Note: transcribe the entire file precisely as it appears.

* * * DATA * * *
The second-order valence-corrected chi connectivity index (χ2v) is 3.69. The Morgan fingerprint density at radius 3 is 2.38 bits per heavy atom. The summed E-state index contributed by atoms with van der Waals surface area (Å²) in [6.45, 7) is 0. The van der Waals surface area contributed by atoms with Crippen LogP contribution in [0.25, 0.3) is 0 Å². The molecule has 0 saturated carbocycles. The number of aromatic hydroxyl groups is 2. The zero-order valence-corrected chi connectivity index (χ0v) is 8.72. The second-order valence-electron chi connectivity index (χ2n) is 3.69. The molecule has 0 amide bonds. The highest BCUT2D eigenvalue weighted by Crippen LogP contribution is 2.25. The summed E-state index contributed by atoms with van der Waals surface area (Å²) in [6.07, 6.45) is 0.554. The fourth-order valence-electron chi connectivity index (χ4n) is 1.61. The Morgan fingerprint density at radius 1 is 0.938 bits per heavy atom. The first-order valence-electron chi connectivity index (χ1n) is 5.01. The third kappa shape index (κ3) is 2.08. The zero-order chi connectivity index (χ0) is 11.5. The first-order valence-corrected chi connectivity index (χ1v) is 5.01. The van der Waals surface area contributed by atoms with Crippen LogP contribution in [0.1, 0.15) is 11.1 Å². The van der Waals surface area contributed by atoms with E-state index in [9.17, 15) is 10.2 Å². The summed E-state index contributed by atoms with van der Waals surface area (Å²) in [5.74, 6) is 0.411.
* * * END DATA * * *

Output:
The second-order valence-corrected chi connectivity index (χ2v) is 3.69. The Morgan fingerprint density at radius 3 is 2.38 bits per heavy atom. The summed E-state index contributed by atoms with van der Waals surface area (Å²) in [6.45, 7) is 0. The van der Waals surface area contributed by atoms with Crippen LogP contribution in [0.25, 0.3) is 0 Å². The molecule has 0 saturated carbocycles. The number of aromatic hydroxyl groups is 2. The zero-order valence-corrected chi connectivity index (χ0v) is 8.72. The second-order valence-electron chi connectivity index (χ2n) is 3.69. The molecule has 0 amide bonds. The highest BCUT2D eigenvalue weighted by Crippen LogP contribution is 2.25. The summed E-state index contributed by atoms with van der Waals surface area (Å²) in [6.07, 6.45) is 0.554. The fourth-order valence-electron chi connectivity index (χ4n) is 1.61. The Morgan fingerprint density at radius 1 is 0.938 bits per heavy atom. The first-order valence-electron chi connectivity index (χ1n) is 5.01. The third kappa shape index (κ3) is 2.08. The zero-order chi connectivity index (χ0) is 11.5. The first-order valence-corrected chi connectivity index (χ1v) is 5.01. The van der Waals surface area contributed by atoms with Crippen LogP contribution in [0.1, 0.15) is 11.1 Å². The van der Waals surface area contributed by atoms with E-state index in [9.17, 15) is 10.2 Å². The summed E-state index contributed by atoms with van der Waals surface area (Å²) in [5.74, 6) is 0.411.